If you’re a current subscriber, log in below. If you would like to subscribe, please click the subscribe tab above.
Username and Password Help
Though it happened twenty years ago, the attacks of September 11th, 2001 are still fresh in many memories. Many can remember exactly where they were when they heard the news. Others weren’t born yet or were too young to remember.
This year, on September 11th, in the Chrisman city park, taps were played at the exact times that the planes hit the towers and the buildings collapsed.
At noon, Chrisman Fire Chief Mike Marvin gave a memorial for those lost in the attacks. Marvin along with former and current members of the Chrisman Fire Department lost a fellow firefighter that day.
Andrew Fredericks trained with Marvin along with other firefighters in Chrisman. Fredericks was part of Squad 18 that went to the Twin Towers after the attack. Sadly, Fredericks, along with three hundred and forty-three other firefighters, didn’t make it home that day.
Andrew A. Fredericks was honored on the National Fallen Firefighters Memorial in Emmitsburg, Maryland and was included in the USFA’s annual report of Firefighter Fatalities in the United States.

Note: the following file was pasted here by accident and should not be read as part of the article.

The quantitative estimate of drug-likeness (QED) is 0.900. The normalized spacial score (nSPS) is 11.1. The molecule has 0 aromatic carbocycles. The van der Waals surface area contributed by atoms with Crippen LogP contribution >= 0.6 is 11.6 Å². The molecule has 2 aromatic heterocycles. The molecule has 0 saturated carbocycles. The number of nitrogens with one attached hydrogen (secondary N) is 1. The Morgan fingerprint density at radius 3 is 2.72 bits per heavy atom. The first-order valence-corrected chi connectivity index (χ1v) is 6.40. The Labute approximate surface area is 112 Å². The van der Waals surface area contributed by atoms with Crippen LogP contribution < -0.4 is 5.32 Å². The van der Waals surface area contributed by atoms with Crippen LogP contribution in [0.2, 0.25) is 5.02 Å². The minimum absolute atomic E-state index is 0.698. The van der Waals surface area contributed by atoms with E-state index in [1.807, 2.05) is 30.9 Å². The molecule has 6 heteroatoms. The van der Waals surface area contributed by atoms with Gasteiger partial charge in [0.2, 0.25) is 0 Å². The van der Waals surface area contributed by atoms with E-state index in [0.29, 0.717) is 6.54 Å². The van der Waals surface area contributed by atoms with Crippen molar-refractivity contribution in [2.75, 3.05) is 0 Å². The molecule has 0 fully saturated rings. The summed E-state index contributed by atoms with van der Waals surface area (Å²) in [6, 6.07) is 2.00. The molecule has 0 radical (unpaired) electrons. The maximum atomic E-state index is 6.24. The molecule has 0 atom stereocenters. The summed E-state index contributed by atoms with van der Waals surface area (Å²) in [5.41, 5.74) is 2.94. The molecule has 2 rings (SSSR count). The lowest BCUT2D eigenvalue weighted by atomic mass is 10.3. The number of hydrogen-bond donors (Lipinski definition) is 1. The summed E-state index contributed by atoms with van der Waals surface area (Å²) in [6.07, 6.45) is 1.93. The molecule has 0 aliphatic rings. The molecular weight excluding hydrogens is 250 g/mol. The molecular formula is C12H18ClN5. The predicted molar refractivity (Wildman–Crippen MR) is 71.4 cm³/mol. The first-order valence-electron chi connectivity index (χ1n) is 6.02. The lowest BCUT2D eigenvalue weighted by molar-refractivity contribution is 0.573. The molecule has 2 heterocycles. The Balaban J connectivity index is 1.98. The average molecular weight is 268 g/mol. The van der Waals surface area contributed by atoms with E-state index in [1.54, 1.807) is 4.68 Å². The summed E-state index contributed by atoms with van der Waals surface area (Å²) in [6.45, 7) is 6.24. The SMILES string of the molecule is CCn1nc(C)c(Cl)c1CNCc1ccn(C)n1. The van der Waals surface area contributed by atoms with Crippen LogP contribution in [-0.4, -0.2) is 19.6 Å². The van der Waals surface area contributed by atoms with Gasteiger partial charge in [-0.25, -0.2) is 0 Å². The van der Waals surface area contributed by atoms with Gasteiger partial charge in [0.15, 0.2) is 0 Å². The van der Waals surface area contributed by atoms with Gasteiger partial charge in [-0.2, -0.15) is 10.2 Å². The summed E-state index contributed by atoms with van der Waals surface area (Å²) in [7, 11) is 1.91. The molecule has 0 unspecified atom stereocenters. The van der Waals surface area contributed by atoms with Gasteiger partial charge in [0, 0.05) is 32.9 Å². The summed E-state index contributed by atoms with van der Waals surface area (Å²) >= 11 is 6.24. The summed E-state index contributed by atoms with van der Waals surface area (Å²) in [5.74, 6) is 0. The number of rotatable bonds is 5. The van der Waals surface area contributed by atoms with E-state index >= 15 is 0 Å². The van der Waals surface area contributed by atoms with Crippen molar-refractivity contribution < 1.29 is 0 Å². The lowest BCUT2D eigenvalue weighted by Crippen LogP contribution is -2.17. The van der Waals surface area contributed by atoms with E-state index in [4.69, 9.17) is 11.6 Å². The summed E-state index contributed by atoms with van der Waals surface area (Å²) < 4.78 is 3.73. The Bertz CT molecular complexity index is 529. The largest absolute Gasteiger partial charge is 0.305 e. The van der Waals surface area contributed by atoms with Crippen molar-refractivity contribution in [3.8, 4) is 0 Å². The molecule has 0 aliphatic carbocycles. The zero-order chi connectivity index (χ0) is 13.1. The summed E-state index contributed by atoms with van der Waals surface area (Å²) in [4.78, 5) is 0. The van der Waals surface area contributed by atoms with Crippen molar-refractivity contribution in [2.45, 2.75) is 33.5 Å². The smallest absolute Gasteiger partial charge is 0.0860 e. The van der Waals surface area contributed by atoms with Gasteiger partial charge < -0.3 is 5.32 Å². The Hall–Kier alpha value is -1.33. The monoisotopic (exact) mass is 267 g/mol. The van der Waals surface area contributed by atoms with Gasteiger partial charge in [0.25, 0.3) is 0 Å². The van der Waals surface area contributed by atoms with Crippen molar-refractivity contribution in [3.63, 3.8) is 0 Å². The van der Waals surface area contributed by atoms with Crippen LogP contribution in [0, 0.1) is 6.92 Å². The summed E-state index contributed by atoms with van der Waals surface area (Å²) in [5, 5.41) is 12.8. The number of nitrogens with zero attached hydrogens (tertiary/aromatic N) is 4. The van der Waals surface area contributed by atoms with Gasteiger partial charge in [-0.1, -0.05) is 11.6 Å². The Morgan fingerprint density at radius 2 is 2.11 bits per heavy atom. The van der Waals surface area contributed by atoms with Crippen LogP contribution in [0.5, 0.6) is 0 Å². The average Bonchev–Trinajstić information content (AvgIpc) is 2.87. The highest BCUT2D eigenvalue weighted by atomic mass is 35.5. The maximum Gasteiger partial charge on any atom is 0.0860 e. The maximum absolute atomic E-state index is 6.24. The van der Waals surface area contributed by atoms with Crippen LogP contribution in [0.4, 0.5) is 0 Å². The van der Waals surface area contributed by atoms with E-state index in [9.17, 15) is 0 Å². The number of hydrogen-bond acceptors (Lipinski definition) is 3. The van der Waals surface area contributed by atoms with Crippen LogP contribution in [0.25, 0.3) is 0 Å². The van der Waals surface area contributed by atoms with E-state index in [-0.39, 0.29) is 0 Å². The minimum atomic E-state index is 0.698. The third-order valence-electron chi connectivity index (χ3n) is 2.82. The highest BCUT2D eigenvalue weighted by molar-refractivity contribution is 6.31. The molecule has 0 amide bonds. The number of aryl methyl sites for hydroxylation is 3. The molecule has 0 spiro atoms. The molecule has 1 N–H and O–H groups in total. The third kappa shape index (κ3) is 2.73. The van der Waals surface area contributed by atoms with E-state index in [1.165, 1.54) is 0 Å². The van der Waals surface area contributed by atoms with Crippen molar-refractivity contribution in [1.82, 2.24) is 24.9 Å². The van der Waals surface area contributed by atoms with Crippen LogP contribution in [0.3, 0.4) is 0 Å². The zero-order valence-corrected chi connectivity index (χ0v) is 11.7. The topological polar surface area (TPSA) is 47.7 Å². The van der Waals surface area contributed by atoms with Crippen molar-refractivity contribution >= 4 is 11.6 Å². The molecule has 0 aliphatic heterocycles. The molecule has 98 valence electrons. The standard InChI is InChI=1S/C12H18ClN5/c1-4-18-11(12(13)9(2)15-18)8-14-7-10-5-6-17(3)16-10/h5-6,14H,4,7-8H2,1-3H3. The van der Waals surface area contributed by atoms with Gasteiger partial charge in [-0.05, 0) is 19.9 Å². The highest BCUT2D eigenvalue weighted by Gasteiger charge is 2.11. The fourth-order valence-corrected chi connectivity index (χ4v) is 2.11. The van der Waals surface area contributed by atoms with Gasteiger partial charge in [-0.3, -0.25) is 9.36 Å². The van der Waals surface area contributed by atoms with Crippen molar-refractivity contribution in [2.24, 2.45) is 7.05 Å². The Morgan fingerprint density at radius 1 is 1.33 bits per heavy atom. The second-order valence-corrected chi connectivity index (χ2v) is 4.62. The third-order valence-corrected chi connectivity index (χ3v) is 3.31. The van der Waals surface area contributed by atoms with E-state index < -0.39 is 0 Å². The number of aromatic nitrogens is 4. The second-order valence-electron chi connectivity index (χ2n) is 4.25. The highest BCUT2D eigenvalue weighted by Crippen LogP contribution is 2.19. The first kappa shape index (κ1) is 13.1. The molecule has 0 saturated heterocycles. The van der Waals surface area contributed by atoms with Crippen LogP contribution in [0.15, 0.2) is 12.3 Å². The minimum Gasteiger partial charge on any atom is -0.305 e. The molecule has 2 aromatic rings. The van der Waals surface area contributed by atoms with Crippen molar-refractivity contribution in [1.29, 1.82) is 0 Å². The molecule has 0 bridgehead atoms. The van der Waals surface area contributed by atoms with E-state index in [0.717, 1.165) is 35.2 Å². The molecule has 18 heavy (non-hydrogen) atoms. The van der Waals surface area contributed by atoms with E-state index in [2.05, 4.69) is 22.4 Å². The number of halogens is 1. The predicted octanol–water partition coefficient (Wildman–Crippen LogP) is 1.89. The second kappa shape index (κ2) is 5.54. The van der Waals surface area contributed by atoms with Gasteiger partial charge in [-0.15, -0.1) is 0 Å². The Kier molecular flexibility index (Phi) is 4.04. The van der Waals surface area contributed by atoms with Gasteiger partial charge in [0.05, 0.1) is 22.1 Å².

In addition to the firefighters, 2,977 others lost their lives that day in the attacks. Many more are suffering now due to breathing in all the fumes and materials from the towers falling.
The Chrisman Days memorial began with the playing of the song ‘Where Were You When the World Stopped Turning’ by Alan Jackson, a song written about the events that took place. Once the song finished, Chief Marvin spoke about those who lost their lives and how the Chrisman Fire Department honors them everyday. Ben Jenness, Mark Wyatt, Jamie Watters, Danny Burch, Drew Lorenzen and Brent Tuggle volunteered to go to New York to help with the clean up.
Marvin gave the signal for the fire siren to be sounded along with the bell to be rung for the fire fighters ‘final bell’.
‘Amazing Grace’ on bagpipes and taps were played over the speakers. As the music played, a gust of wind blew, sending the American Flags waving in the air.